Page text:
By Lindsey Rhoades
By Chaz Kangas
By Ben Westhoff and Sarah Purkrabek
By Jena Ardell
By Jesse Sendejas Jr.
By Katherine Turman
By Steve Weinstein
By Araceli Cruz
"Wilco" is a five-letter word for the quiet slaughter of all that is elemental, passionate, and reverentially stupid about rock 'n' roll. Try finding a vein on a Wilco album. Oh, Wilco: middle-aged Midwesterners with stubble and suit jackets. Precise instrumentalists who make mushy, edgeless music. Two healthy guitarists who alternate featherlight solos with the sound of breeze and rustle. (The pussyfooters call this "atmospherics." Whatever it is, it's very tasteful.) Wilco: The Band That Rocks, Within Reason. Their peak party moments sound like a good time as described by someone who hasn't actually had one. "I'm trying to balance fun with crushing depression," frontman Jeff Tweedy once said onstage. "Always a challenge." In this band, that's a punch line. Is there anything dangerous about Jeff Tweedy? Is there anything dangerous about a pale father of two, comfortable in soft denim, mewling his way through a prescription-pill addiction with songs about how dishwashing just isn't the same without his wife around?
History calls their earliest records, A.M. and Being There, "alt-country"—"country" because such a guise can sometimes make its wearers look more grizzled and wiser than they are; "alt-" because they wanted to look grizzled and wiser without being mistaken for two-bits, social conservatives, and/or drunk drivers. (That's a slight to stereotypes, not country.) When Tweedy went to rehab, he managed to make it look polite.
I didn't initially bother listening to their last two albums, 2004's A Ghost Is Born and 2007's Sky Blue Sky, because the preceding one, Yankee Hotel Foxtrot, was turgid and boring. Not awful—just turgid and boring. (It was also the kind of superficial great-leap-forward that inspires mind-numbing critical adulation: It won the Voice's Pazz & Jop Poll that year, received a Pitchfork 10.0, and became the new standard-bearer for American art-rock.) The boredom was something I'd come to expect: Wilco's main selling point, after their bittersweetness, was that they were basically a safe ride. But high art seemed like an unnecessary turn from what was already wholesome and dependable. I wasn't ready to hear what happened next.
What happened, it turns out, was that Wilco's albums became less turgid and more boring. Sky Blue Sky was hyperbolically so: pale and gentle, the work of a shaky voice and steady hands. The band's sound sighed and expanded—"country" came to mean something as loose and permeable as it did to the Grateful Dead or the Byrds. For an unfortunate spell, Tweedy appeared more focused on his production budget than on what the band produced. They mellowed—the vibrant, candied sounds of 1999's Summerteeth were crushed and drained of pigment. (Most of this had to do with Tweedy being left to explore his own ass with his head after co-founder Jay Bennett—his muscular, earthy, and pop-friendly foil—was ushered out during the recording of Foxtrot. He later sued Tweedy, went to bed in late May 2009, and never woke up.)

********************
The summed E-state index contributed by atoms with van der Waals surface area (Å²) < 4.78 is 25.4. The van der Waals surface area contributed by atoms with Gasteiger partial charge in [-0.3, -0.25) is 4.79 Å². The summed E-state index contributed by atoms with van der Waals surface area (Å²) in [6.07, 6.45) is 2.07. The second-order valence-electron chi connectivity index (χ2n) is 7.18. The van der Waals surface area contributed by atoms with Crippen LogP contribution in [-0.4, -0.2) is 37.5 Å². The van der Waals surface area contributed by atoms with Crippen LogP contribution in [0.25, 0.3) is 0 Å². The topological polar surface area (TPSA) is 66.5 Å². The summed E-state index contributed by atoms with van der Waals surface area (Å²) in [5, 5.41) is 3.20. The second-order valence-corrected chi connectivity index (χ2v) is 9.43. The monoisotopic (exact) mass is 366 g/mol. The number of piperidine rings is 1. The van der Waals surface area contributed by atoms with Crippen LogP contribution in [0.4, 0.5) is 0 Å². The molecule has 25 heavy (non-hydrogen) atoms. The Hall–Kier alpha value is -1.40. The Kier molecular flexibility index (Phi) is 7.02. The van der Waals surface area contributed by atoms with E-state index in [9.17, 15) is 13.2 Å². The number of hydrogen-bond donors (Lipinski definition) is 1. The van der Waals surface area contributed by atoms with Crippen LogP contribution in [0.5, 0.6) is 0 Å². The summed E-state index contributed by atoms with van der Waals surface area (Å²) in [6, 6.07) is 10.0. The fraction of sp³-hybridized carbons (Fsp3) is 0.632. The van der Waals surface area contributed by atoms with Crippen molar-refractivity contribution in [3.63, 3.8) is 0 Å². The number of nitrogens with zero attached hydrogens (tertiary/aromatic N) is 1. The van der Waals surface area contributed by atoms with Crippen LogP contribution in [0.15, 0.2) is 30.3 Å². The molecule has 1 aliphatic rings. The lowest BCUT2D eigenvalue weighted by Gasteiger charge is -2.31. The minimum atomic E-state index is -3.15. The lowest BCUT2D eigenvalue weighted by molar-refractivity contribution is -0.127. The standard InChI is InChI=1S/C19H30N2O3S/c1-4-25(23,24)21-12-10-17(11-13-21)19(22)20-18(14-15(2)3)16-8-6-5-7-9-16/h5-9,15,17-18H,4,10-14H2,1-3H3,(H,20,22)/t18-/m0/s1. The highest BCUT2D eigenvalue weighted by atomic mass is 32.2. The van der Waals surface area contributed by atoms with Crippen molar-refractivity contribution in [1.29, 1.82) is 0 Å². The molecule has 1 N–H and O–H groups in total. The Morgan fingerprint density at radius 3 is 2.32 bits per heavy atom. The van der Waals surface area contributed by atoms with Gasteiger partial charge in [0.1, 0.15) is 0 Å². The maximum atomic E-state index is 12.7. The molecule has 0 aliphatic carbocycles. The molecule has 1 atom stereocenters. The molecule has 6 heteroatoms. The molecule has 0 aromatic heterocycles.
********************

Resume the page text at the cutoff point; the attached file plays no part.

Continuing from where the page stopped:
But the changes to Wilco were mostly superficial. Apart from the addition of synthesizers and poetic verse, about half of Sky sounds a lot like half of Being There, which was recorded 11 years earlier. Tweedy remains eerily detached; the band, despite losing Bennett (among others) and gaining avant-garde mercenaries Nels Cline (on guitar) and Glenn Kotche (on drums), is restrained and careful. It's still rock music in name only.
Now here's Wilco (The Album), a title almost as disquietingly bland as the band. A tame, pleasant, weird little album. A friend (and bigger fan than I) thinks it's like the sigh after the 12th step in the program—or, "Whatever the one is where you apologize for everything." (That's the ninth.) Here, the band remembers what they do best and shakes off most of what they don't. Fewer solos than on Sky, nearly as much noise as on Foxtrot, and some of the belabored textures from Ghost, all in good measure. Tweedy sings about accepting limitations and the cruelty of high school kids. He sings about the ways relationships wane and dissolve. He trades some sweet licks with Cline. The band bucks a couple of times, hardest on "Bull Black Nova"—actually, it's the hardest they've bucked on record since before Foxtrot.
The 11th step: "Sought through prayer and meditation to improve our conscious contact with God as we understood God, praying only for knowledge of God's will for us and the power to carry that out." The key here is "God as we understood God." Wilco finally seem to have gripped, firmly, what they're good at: heavily supervised rock music with a little bit of grit, a few funny noises and production tricks, and enough bromides and nostalgia amid the poetry to make it hit, glancingly. God's will for Wilco? Maybe it's something like, "Give white people something to relax to." There is no way in this beautiful world for me to object to that.
I didn't understand what critics and friends meant when they said Wilco had "matured" because they sang about doing the dishes and mowing the lawn. Teenagers do the dishes and mow the lawn. But most teenagers aren't relaxed. They don't face their shortcomings. They could never see a relationship of ellipses and quiet misunderstandings as one worth having.